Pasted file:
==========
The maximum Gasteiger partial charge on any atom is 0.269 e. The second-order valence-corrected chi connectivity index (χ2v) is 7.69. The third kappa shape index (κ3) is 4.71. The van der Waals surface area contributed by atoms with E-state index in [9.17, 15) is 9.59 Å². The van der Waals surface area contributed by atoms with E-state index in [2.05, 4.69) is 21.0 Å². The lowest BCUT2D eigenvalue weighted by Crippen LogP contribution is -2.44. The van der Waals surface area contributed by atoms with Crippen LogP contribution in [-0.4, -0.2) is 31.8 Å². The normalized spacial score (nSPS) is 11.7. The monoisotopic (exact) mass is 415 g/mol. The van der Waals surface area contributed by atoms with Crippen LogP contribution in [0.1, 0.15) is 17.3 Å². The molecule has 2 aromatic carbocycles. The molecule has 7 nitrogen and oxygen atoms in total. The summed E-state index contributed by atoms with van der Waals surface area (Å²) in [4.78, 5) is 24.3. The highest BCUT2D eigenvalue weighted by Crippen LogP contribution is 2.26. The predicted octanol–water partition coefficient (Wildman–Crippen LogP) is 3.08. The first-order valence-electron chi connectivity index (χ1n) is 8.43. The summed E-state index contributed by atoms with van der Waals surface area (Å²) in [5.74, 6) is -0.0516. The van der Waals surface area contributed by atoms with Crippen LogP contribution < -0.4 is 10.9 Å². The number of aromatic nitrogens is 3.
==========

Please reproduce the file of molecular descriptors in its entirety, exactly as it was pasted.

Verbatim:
The maximum Gasteiger partial charge on any atom is 0.269 e. The second-order valence-corrected chi connectivity index (χ2v) is 7.69. The third kappa shape index (κ3) is 4.71. The van der Waals surface area contributed by atoms with E-state index in [9.17, 15) is 9.59 Å². The van der Waals surface area contributed by atoms with E-state index in [2.05, 4.69) is 21.0 Å². The lowest BCUT2D eigenvalue weighted by Crippen LogP contribution is -2.44. The van der Waals surface area contributed by atoms with Crippen LogP contribution in [-0.4, -0.2) is 31.8 Å². The normalized spacial score (nSPS) is 11.7. The monoisotopic (exact) mass is 415 g/mol. The van der Waals surface area contributed by atoms with Crippen LogP contribution in [0.1, 0.15) is 17.3 Å². The molecule has 2 aromatic carbocycles. The molecule has 7 nitrogen and oxygen atoms in total. The summed E-state index contributed by atoms with van der Waals surface area (Å²) in [4.78, 5) is 24.3. The highest BCUT2D eigenvalue weighted by Crippen LogP contribution is 2.26. The predicted octanol–water partition coefficient (Wildman–Crippen LogP) is 3.08. The first-order valence-electron chi connectivity index (χ1n) is 8.43. The summed E-state index contributed by atoms with van der Waals surface area (Å²) in [5.74, 6) is -0.0516. The van der Waals surface area contributed by atoms with Crippen LogP contribution < -0.4 is 10.9 Å². The number of aromatic nitrogens is 3.